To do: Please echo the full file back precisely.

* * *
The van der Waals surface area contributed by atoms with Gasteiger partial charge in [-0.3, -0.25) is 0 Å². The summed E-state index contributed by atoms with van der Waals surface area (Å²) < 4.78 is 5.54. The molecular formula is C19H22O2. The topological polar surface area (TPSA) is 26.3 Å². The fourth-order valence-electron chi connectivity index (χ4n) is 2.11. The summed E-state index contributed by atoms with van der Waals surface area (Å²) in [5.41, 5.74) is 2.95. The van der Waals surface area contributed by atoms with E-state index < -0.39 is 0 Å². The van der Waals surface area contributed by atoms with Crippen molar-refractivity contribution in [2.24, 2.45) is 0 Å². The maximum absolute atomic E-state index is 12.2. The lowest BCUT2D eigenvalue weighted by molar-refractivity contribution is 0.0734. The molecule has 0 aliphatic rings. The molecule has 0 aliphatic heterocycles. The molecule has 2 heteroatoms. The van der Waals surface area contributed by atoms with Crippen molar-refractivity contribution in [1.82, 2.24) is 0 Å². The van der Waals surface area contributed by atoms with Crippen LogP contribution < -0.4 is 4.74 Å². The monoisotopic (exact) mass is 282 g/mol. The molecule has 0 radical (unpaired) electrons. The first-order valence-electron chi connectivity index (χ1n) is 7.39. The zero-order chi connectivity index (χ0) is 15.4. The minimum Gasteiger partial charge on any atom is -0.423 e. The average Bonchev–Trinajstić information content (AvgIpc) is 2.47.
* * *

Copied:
The van der Waals surface area contributed by atoms with Gasteiger partial charge in [-0.3, -0.25) is 0 Å². The summed E-state index contributed by atoms with van der Waals surface area (Å²) < 4.78 is 5.54. The molecular formula is C19H22O2. The topological polar surface area (TPSA) is 26.3 Å². The fourth-order valence-electron chi connectivity index (χ4n) is 2.11. The summed E-state index contributed by atoms with van der Waals surface area (Å²) in [5.41, 5.74) is 2.95. The van der Waals surface area contributed by atoms with E-state index < -0.39 is 0 Å². The van der Waals surface area contributed by atoms with Crippen molar-refractivity contribution in [2.24, 2.45) is 0 Å². The maximum absolute atomic E-state index is 12.2. The lowest BCUT2D eigenvalue weighted by molar-refractivity contribution is 0.0734. The molecule has 0 aliphatic rings. The molecule has 0 aliphatic heterocycles. The molecule has 2 heteroatoms. The van der Waals surface area contributed by atoms with Crippen molar-refractivity contribution in [1.82, 2.24) is 0 Å². The van der Waals surface area contributed by atoms with Crippen LogP contribution < -0.4 is 4.74 Å². The monoisotopic (exact) mass is 282 g/mol. The molecule has 0 radical (unpaired) electrons. The first-order valence-electron chi connectivity index (χ1n) is 7.39. The zero-order chi connectivity index (χ0) is 15.4. The minimum Gasteiger partial charge on any atom is -0.423 e. The average Bonchev–Trinajstić information content (AvgIpc) is 2.47.